Last updated 12 July 2022
A child who is in need of protection and ongoing intervention under the Child Protection Act 1999 (Qld) (Child Protection Act) must have a case plan. A case plan is a written plan for meeting the child’s protection and care needs. Case plans must include:
- the goal for best achieving permanency for the child and the actions to be taken to achieve that goal
- an alternative goal in the event that timely return of the child to the care of the parent is not possible, if returning the child to the care of a parent is the goal for best achieving permanency
- details about how the case plan is consistent with the connection principle for an Aboriginal or Torres Strait Islander child
- actions for helping the child transition to independence if the child is 15 years or more and does not have a long-term guardian (s 51B Child Protection Act).
A case plan can also include:
- any other goals to be achieved by implementing the plan
- arrangements about where the child will live
- what services are to be provided to meet the child’s protection and care needs and to promote the child’s future wellbeing
- matters that the Department of Children, Youth Justice and Multicultural Affairs (Child Safety) will be responsible for, including particular supports or services
- the child’s contact with the child’s family group or other persons with whom the child is connected
- arrangements for maintaining the child’s ethnic and cultural identity
- matters for which a parent or carer will be responsible
- a proposed review date for the plan (s 51B(4) Child Protection Act).
A case plan can be, but does not need to be, developed at a family group meeting. This is convened by Child Safety or a private convenor. A private convenor, in the case of Aboriginal or Torres Strait Islander families, may be through family-led decision making in the family participation program.
The family group meeting convenor should encourage and facilitate the involvement of the following people in the meeting:
- the child, if appropriate
- the child’s parents
- other appropriate members of the child’s family group who the convenor considers likely to make a useful contribution to the plan’s development at the meeting
- other people the child has a significant relationship with
- any legal representative of the child
- if the child is an Aboriginal or Torres Strait Islander child, an independent Aboriginal or Torres Strait Islander entity for the child
- the public guardian
- anyone else who the convenor considers is likely to make a useful contribution to the plan’s development at the meeting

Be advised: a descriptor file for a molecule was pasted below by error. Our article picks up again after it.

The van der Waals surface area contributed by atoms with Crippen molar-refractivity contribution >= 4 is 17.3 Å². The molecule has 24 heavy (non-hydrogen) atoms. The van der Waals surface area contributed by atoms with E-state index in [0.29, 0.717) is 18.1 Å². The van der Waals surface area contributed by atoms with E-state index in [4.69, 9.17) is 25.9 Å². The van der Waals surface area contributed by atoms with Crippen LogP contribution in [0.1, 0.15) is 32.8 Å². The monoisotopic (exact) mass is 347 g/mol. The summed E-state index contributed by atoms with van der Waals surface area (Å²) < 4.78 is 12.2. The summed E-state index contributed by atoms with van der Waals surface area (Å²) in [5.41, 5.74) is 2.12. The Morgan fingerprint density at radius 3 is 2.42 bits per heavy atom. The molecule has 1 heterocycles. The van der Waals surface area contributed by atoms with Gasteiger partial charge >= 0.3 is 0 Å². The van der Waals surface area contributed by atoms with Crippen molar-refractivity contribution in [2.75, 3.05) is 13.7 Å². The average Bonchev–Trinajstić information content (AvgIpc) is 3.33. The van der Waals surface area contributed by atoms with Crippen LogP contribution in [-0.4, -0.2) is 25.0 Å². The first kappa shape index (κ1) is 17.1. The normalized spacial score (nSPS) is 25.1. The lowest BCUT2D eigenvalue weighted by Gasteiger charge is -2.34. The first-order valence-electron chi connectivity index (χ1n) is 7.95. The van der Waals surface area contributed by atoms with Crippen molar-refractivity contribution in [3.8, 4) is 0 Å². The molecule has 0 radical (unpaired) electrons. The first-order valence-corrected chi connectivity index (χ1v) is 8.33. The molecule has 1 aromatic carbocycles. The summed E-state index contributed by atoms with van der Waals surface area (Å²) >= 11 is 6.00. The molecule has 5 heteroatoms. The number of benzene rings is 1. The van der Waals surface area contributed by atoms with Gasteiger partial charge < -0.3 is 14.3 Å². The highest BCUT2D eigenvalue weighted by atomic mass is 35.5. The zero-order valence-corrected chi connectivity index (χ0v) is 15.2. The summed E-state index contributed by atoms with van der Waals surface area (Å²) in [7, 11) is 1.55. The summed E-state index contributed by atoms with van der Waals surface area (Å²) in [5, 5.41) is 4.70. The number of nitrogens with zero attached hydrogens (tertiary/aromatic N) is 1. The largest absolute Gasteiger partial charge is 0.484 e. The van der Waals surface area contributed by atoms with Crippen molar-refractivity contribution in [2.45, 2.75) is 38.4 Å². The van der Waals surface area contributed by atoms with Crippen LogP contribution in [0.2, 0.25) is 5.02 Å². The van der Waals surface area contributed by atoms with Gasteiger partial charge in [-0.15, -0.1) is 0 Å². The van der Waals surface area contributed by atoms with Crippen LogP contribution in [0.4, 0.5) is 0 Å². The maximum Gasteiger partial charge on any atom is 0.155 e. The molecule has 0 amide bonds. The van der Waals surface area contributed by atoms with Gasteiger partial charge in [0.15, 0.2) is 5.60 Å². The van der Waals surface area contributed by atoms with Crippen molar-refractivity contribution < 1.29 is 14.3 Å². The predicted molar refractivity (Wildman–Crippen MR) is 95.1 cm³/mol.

- Child Safety if the convenor is a private convenor
- the Director of Child Protection Litigation on the request of Child Safety
- other people that are likely to make a useful contribution to the case plan (e.g. teachers or medical professionals) (s 51B Child Protection Act).
The convenor must also allow the child or a parent to have someone attend and participate in the meeting to give help or support to the child or parent such as a youth worker or a legal representative.
What is said in the meeting or what is recorded in a case plan cannot be used in any criminal proceedings before a court, unless all persons participating in the meeting provide their consent or it relates to an offence committed during the meeting. Also, a person must not be taken to have admitted anything alleged about the person only because the person participated in the development of, or agreed to, a case plan (ss 51YA, 51YB Child Protection Act).
A case plan must be reviewed at least every six months (s 51V Child Protection Act) unless the child has a long-term guardian (other than the Chief Executive). Child Safety must give the above listed people and a relevant service provider reasonable opportunity to participate in the review of the case plan, but this does not have to occur through a family group meeting (s 51W Child Protection Act).
A child who has a long-term guardian (other than Child Safety), is to be given an opportunity at least once every 12 months to make comments or queries, or ask for a review of their case plan. The child, a parent or long-term guardian at any time may ask Child Safety to review the case plan. If the child is subject to a permanent care order, the child or the permanent guardian may ask Child Safety to review the case plan. Child Safety may then decide not to review the plan if the child’s circumstances have not changed significantly since the plan was finalised, or if Child Safety is satisfied that it would not be appropriate in all the circumstances. Otherwise, it must review the plan. The decision not to review a plan is a reviewable decision, and Child Safety is required to give a written notice.